Qualcomm’s Q3 profit edges lower; S. Korea slaps co. with fine
NEW YORK (AP) – Qualcomm Inc. posted a slight decrease in its fiscal third-quarter profit Wednesday, though CEO Paul Jacobs said the chip maker had a strong quarter and healthy demand – a sign of recovery in the wireless market.
Nonetheless, the company's sales outlook for the current quarter seemed to disappoint investors, who sent shares lower in after-hours trading.
For the March-June period, San Diego-based Qualcomm earned $737 million, or 44 cents per share. This is down 1.5 percent from $748 million, or 45 cents per share, in the same period a year earlier.
Adjusted earnings were 54 cents per share, slightly ahead of Wall Street's expectations.
Revenue edged marginally lower, to $2.75 billion from $2.76 billion.
Analysts, on average, had expected a profit of 52 cents per share on sales of $2.73 billion, according to a poll by Thomson Reuters.
Qualcomm makes chips for cell phones and licenses its technology to chip and handset makers. These royalties on patented technologies account for most of its profit.
Jacobs, who also serves as chairman, said the quarter saw strong licensing and royalty revenue, stemming from healthy demand in the previous quarter. Shipments of mobile chip sets were also strong, pointing to a recovery in the mobile phone market.
"I'm very pleased with our strong operating performance in this uncertain economic environment," Jacobs said in a conference call with analysts.
Despite the economic turmoil, Qualcomm said it expects a healthy fourth quarter and raised its 2009 revenue forecast.
For the current quarter, the company expects revenue in the range of $2.55 billion to $2.75 billion, the midpoint of which is below analysts' expectations of $2.71 billion.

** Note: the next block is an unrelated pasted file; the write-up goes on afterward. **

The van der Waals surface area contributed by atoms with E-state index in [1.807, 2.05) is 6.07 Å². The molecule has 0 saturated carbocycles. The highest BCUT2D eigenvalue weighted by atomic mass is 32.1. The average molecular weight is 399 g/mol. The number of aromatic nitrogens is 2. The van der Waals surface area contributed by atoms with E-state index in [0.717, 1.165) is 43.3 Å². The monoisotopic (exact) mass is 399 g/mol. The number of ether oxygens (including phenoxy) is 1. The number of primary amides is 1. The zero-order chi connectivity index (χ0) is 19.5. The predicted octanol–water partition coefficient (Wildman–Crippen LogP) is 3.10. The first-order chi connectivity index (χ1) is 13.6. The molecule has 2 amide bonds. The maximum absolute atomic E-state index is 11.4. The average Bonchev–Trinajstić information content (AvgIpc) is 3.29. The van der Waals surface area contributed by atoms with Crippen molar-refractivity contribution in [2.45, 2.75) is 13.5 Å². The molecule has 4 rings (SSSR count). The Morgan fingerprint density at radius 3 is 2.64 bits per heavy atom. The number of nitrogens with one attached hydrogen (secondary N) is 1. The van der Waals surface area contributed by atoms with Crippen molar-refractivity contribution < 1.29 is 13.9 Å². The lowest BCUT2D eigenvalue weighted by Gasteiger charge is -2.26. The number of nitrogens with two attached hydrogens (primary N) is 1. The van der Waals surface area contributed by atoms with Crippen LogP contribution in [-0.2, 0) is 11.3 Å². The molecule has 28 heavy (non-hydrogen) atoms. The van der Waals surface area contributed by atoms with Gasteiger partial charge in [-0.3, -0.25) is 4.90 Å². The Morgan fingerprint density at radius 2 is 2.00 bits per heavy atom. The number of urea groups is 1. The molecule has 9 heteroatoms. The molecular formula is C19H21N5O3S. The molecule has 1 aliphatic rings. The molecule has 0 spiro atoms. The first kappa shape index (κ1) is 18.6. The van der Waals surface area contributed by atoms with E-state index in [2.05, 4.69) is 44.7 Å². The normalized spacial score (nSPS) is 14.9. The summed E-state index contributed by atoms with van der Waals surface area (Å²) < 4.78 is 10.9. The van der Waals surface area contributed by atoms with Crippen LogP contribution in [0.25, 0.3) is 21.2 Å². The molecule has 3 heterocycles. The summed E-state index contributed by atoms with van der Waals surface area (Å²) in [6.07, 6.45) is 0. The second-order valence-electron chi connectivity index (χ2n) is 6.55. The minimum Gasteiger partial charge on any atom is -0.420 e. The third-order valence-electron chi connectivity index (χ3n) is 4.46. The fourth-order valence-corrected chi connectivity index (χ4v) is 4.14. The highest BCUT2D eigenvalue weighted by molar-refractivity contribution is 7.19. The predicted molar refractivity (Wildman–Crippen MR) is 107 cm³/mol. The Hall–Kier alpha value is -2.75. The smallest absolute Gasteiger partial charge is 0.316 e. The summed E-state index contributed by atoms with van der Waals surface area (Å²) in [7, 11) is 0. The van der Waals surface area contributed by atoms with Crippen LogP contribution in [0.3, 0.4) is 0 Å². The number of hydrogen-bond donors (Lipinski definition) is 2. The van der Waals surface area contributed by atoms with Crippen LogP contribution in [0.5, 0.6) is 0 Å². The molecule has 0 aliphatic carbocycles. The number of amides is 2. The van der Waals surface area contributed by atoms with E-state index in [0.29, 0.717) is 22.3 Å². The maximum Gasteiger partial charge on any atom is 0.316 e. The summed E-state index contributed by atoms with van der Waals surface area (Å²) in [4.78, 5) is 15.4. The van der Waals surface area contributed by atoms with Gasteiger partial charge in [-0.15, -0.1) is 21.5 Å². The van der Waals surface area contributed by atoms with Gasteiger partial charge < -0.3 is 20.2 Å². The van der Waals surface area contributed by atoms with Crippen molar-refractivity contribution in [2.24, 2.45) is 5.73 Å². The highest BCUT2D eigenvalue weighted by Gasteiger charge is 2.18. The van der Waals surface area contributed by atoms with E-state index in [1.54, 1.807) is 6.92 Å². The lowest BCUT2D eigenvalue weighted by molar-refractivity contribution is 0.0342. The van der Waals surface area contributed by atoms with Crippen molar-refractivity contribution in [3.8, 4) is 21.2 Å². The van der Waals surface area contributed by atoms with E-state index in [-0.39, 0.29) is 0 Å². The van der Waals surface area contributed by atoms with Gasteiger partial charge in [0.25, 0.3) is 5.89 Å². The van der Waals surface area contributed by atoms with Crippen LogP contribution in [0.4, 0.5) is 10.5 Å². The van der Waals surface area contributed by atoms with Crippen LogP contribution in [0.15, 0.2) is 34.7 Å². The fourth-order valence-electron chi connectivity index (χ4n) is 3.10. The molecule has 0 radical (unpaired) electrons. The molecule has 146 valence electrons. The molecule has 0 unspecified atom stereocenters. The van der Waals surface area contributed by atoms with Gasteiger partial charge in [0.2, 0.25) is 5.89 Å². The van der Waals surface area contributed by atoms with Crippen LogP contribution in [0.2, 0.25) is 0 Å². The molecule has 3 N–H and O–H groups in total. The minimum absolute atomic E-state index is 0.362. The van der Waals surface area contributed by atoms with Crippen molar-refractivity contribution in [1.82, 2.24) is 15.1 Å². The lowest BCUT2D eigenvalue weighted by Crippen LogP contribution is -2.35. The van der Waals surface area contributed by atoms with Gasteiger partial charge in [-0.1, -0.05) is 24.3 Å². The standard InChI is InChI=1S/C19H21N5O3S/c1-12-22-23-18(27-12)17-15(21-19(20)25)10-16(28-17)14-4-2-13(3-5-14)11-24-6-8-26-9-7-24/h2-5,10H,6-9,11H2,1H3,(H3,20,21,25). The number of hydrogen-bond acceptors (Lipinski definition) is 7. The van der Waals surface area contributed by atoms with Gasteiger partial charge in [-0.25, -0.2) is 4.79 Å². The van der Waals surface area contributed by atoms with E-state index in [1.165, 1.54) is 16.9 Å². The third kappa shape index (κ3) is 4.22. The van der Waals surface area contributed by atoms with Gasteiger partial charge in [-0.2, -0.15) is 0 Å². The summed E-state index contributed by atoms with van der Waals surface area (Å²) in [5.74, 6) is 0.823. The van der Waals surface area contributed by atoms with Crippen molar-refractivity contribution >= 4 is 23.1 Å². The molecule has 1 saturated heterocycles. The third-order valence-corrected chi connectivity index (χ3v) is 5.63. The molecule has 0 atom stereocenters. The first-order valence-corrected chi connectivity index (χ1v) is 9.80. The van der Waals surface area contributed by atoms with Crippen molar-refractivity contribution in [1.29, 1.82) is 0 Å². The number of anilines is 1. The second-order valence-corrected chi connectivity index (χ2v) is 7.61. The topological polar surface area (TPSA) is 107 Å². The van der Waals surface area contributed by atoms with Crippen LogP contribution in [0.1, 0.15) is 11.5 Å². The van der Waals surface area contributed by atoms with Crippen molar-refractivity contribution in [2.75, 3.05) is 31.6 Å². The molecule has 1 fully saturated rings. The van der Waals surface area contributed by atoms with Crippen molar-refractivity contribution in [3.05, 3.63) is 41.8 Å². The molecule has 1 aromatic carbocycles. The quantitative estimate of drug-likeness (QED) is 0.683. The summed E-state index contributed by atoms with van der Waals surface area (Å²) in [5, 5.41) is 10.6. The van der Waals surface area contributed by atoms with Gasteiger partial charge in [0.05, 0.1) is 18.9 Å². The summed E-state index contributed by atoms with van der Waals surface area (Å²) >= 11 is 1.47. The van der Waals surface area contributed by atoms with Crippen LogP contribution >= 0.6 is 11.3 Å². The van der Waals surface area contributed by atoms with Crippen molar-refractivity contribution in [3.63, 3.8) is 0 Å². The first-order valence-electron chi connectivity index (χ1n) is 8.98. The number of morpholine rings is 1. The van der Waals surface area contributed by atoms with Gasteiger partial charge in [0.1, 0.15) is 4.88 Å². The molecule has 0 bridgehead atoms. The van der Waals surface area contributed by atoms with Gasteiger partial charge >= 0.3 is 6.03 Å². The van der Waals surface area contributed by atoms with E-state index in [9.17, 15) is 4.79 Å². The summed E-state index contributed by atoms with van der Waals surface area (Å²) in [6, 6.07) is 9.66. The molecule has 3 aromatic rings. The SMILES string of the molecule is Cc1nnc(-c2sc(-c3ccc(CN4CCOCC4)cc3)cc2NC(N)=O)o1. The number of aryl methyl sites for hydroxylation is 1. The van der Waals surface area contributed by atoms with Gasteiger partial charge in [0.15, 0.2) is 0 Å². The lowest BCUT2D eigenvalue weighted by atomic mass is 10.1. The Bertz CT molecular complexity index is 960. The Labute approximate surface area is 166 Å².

For the full year, Qualcomm expects revenue between $10.25 billion and $10.45 billion. This is an increase from its earlier outlook of $9.85 billion to $10.25 billion. Analysts expect $10.39 billion.
BMO Capital Markets analyst Tim Long called the results and forecast solid and reiterated an "Outperform" rating on Qualcomm's shares.
Shares fell $2.45, or 5.1 percent, to $46 in after-hours trading. The stock had closed up 47 cents at $48.45 in the regular session.
Meanwhile, on Thursday, South Korea's fair trade regulator said it was slapping Qualcomm with a record fine over what it said was abuse of market dominance. The company vowed to fight the decision.
The Korea Fair Trade Commission said that it was fining the company 260 billion won ($208 million), the largest such levy ever in South Korea.
The commission, which had been investigating Qualcomm since 2006, said the company abused its dominant position in CDMA mobile phone chips by charging higher royalties for companies that used rival chipsets. It also said that Qualcomm favored customers who used its products by offering rebates.
The commission also ordered Qualcomm to correct the practices.
Donald Rosenberg, Qualcomm executive vice president and general counsel, said the company "strenuously" disagreed with the decision and called the fine "overly excessive and unwarranted."
After receiving a formal written decision, which could take several months, Rosenberg said the company's options included fighting the ruling in South Korean courts.
Qualcomm developed CDMA, or code division multiple access, a rival standard to the dominant cellular standard GSM, or global system for mobile. The company controls most of the key patents.
CDMA is used in the United States and South Korea. Every handset in South Korea has a CDMA chip, and manufacturers of handsets have to pay royalty fees to Qualcomm.
Qualcomm, which licenses technology for mobile phones and manufactures semiconductor chips that run them, earns money by licensing the CDMA technology to other chip makers, handset manufacturers and wireless technology companies.
The previous highest fine was one of 113 billion won slapped on a South Korean telephone operator in 2005, the commission said.
Microsoft Corp. was fined 32.5 billion won in 2006 for what the commission ruled was the company's abuse of its dominant market position by tying certain software to its Windows operating system. Microsoft initially fought the decision, but eventually withdrew its appeal.
Last year, semiconductor giant Intel Corp. was fined 26.6 billion won over rebates to South Korean computer companies. Intel said it would fight the decision in court.
– AP Business Writer Kelly Olsen and Associated Press writer Jae-soon Chang contributed to this report